01 May

Jane Eyre – Directed by Cary Fukunaga. Gothic Melodrama. A governess is duped by the lord of the manor. 120 minutes Color 2011.

* * * *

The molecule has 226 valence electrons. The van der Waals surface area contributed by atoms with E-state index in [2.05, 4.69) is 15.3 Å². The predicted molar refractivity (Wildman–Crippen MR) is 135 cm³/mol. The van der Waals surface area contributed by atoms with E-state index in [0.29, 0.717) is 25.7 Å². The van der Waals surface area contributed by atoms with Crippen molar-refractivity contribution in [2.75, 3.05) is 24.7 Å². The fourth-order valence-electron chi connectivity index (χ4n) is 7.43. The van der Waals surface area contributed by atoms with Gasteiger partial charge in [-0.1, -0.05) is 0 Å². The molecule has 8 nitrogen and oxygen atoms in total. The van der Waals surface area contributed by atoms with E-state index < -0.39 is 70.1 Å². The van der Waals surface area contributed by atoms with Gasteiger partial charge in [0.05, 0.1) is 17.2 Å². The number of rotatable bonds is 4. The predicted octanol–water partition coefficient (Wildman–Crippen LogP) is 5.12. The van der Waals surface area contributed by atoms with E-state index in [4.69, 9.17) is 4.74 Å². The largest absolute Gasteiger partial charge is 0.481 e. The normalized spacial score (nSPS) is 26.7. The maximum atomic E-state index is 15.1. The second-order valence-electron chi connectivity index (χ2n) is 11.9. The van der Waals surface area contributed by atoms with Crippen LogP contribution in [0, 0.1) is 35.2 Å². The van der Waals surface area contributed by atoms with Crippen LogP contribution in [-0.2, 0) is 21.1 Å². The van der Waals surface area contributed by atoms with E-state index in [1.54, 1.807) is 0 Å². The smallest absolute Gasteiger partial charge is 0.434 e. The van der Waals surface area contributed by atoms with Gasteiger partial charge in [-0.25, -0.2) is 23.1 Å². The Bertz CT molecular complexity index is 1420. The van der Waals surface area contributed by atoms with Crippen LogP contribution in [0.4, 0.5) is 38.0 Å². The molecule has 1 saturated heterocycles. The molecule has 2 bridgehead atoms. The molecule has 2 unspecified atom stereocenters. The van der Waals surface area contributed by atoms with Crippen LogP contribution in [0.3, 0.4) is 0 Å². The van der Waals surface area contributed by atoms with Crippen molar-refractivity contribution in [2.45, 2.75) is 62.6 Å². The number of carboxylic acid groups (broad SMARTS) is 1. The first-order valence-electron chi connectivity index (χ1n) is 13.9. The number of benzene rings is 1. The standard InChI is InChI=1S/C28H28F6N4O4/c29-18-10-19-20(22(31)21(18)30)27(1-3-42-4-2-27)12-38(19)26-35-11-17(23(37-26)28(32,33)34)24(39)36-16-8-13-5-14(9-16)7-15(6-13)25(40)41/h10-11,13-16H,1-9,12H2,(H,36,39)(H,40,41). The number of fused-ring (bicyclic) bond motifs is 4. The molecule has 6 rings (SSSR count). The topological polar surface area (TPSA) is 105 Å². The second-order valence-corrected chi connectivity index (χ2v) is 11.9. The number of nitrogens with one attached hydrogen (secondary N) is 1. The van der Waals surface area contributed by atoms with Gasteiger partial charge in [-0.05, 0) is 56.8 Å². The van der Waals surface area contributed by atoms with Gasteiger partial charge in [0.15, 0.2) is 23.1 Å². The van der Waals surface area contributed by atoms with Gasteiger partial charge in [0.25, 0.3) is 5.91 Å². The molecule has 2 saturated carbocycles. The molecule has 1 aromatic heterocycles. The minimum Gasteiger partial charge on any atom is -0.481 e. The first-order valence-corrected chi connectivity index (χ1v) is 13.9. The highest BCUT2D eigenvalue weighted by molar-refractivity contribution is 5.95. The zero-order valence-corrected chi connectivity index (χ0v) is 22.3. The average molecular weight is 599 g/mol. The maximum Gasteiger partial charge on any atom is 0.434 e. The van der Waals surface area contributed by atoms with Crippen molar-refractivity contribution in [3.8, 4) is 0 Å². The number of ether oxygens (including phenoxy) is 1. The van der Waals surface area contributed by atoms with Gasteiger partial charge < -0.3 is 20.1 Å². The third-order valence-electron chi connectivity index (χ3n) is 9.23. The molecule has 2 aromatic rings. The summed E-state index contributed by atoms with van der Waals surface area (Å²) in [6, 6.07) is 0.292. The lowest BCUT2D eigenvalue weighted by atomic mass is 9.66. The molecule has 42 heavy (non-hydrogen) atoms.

All the nighttime interiors are filmed like de la Tour: candles both glamorize and mortify the faces. Outdoors the sun never seems to shine. And this captures the lugubrious inner climate of Victorian fiction, with the doom of death, which we find in Dickens, in Tennyson, and here, where a wedding is the next best thing to a funeral, the first being the white prelude to the black childbirth demise of the second. All this the director has realized. And so has the costumer Michael O’Connor, and so has everyone on the technical side, with one exception, the casting director. For it is perfectly clear in the novel and it is perfectly clear in the screenplay that Jane and Rochester are homely people, yet they have been cast with handsome people. ‘Do you find me handsome?” asks Rochester at one point, and when Jane says “No,” we must suppose that she is, for the first time, lying, or that she is as blind as Rochester will one day become. The novel has the great advantage over films of this story in that we never see these two. But films of this story lie to us over and over, in version after version. Joan Fontaine, even in her wan drab stage was pretty, and Orson Welles was infernally magnificent. Without their being homely, the entire story is baffling nonsense, for the entire story is that of honesty cutting through all levels of fine and proper appearance: of wealth, of religion, of position, of gender, of face, of figure, of sexuality and even of physical deformity, since Rochester ends up blind. As it is, all you’re left with in this version is that you have got to be blind to get married. I prefer Rebecca, which is its most famous duplicate. Or I prefer the 1998 Masterpiece Theatre television version. This one is a movie; it’s too short. This one leaves out how much Jane enjoyed running the school she founded; it even leaves out that Rochester’s ward is infuriating and is actually his illegitimate child. It leaves out how come Jane starts out as a girl of high temperament and becomes a teenager of no temperament whatsoever. The 1998 TV version also has at least an unusual looking Jane. This one, however, has Judi Dench, quite fine as Mrs Fairfax the housekeeper, and it has the great Sally Hawkins as the wicked witch Mrs Reed, and it has our own Billy Elliot, Jamie Bell, as St. John. In the TV version the characters are more fully rounded, St. John, for instance, because the material is a big Victorian novel, and two hours cannot compass the long vital surgery it performs, the first layer of which is the meaning and meaninglessness of the want of beauty in its principals.